The View From My Window
Here's a sneak peek at my 'tiny house' AKA writing studio. It's only finished on the outside right now. I'll share more interior pics later.
The view from my window has been changing—literally. It began with a downsize from our “cabin in the woods.” We moved to town—into a fixer-upper that has really kept us busy. And we quickly learned that downside of downsizing. To start with it was much harder than we expected. Half-sizing everything after living in the same place for nearly twenty years isn’t easy. It’s even harder when your previous property had tons of storage places.
But we are getting settled. And we are increasing our downsized property by adding a “book barn” with office/apartment space above and book storage and a shop below. Also, my husband has been building me a “tiny house.” Okay, it’s not to live in. LOL. But it will be a delightful writing studio (located in our backyard by my fish pond) and I can’t wait.
My goal is to share photos of these projects as we move along. But I must admit that life gets so busy I sometimes forget. And, oh yeah, there’s always a new book to write. So I hope you’ll be patient with me. And if you haven’t signed up for my monthly newsletter—please do! That’s the best way to find out what’s going on in my life.
Thanks for checking in . . . and thanks for reading. I couldn’t do what I do without you!
Newsletters and facebook and twitter, oh my! At the moment, I feel a little overwhelmed with social networking and book promotion etc.—like I’m barely keeping up. There’s so much to do related to book publishing that I sometimes just scratch my head and wonder…whatever happened to the good ol' days when a writer simply wrote books?
Yet at the same time, I realize we live in a new generation—the connected generation—and because I really do care about my readers, I do want to stay connected. And I love it when my readers write to me, and I try to respond to as many letters as possible. Consequently, I have to juggle my time between staying connected and continuing to write books…and to hopefully still have a life.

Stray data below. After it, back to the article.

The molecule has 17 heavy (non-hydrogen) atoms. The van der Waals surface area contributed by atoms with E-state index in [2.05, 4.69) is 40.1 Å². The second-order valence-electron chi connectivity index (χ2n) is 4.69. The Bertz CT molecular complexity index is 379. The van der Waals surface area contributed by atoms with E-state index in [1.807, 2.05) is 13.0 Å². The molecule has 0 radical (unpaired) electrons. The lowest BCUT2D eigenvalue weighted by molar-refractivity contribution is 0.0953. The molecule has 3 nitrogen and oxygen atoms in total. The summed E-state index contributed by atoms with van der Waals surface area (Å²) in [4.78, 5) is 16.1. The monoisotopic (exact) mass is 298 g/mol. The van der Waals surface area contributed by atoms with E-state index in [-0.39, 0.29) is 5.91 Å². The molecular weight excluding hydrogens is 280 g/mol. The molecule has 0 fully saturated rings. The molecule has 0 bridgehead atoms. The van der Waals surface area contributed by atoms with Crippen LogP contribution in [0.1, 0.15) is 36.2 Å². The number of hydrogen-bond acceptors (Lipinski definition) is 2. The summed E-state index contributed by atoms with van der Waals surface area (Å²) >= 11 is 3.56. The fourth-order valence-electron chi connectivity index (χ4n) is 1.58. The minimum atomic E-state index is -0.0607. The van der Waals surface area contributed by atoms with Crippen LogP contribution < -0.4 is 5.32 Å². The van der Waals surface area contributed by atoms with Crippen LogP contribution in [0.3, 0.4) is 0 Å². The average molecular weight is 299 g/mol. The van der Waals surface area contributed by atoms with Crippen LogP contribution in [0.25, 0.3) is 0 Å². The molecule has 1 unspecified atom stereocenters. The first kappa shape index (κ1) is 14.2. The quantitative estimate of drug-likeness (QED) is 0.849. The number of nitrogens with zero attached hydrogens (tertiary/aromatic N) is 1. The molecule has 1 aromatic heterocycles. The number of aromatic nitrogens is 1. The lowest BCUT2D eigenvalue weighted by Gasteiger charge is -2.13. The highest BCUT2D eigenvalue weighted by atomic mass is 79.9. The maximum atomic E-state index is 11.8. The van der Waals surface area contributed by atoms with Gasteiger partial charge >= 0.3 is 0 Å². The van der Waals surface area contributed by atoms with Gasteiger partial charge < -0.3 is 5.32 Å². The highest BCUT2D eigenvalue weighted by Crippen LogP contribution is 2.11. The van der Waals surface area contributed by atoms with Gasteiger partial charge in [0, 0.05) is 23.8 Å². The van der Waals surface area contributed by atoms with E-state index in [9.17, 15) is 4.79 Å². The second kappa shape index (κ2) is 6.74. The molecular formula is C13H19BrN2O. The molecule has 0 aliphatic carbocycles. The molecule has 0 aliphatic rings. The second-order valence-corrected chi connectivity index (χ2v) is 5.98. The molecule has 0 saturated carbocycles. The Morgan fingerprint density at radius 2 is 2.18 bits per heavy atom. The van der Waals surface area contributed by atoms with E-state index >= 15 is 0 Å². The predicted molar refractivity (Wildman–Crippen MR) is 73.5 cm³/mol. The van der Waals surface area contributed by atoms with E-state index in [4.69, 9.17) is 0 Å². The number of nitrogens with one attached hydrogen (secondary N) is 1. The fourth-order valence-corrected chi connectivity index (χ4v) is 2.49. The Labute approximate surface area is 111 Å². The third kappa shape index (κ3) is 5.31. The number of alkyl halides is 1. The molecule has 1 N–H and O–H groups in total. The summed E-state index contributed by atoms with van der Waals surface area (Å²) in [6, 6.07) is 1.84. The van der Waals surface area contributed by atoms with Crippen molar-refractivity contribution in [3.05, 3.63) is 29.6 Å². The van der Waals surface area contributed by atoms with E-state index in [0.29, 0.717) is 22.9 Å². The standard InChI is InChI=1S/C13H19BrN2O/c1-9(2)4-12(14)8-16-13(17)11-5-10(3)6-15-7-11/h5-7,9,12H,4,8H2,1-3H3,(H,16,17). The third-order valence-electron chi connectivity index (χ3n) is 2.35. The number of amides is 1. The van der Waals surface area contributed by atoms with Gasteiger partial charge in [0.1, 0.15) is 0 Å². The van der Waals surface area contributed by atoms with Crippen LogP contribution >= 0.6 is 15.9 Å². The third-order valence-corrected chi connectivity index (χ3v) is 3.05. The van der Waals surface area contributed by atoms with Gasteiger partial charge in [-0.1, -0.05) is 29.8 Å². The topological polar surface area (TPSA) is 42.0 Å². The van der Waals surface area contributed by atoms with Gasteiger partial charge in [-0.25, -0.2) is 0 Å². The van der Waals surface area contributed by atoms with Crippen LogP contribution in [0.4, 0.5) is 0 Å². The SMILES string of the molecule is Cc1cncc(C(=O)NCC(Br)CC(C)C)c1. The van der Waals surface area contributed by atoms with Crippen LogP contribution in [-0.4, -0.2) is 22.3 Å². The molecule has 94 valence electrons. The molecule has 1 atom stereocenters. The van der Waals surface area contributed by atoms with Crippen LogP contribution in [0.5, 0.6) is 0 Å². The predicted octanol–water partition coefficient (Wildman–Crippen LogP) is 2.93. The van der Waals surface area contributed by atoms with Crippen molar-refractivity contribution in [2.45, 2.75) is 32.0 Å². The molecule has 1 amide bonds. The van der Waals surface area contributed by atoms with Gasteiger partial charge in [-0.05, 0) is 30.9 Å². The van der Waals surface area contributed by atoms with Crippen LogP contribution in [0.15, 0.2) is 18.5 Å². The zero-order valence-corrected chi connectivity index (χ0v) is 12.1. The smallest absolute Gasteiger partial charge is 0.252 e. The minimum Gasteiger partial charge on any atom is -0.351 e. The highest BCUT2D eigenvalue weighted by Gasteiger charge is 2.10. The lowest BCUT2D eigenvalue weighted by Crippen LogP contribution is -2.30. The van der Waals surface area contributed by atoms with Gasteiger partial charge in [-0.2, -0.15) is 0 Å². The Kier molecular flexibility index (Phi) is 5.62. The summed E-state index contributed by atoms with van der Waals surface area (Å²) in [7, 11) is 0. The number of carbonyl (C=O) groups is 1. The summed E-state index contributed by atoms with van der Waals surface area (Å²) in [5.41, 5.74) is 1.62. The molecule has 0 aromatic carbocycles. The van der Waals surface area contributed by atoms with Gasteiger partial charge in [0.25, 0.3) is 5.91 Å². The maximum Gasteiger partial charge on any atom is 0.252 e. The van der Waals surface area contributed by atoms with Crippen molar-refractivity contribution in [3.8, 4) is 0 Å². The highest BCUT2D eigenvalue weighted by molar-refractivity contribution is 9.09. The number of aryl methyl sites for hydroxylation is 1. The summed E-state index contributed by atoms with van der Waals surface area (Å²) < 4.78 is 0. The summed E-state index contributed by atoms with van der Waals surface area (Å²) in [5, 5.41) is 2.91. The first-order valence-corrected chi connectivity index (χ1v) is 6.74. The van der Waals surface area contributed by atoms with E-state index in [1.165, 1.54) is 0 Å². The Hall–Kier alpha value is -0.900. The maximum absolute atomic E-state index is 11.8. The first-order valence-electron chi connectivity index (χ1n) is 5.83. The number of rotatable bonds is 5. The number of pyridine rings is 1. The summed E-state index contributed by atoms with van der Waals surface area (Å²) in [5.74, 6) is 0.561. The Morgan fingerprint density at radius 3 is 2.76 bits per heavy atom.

And then I remember that the mere process of writing stories is what really connects me to my readers in the first place. So it would seem that writing books should remain my top priority, right? Which is probably why I use my writing as my favorite excuse for getting behind in things like social networking and staying “connected.” Do I sound conflicted? Well, duh…as one of my teen characters might say.
So that brings me back to this whole idea of staying connected. Is it possible that in this generation of hyper-connectivity that some of us (okay, many of us) are over-connected? I wonder about those I see in restaurants, people who appear to be out with loved ones, and yet they seem distracted, checking their phones and texting. I also wonder about families…where one parent excuses himself to “work” on his computer while the others are still sitting around the table. Or a teen who is unable hear what her mom is saying because she can’t peel her eyes off of her iPhone. What is wrong with these pictures?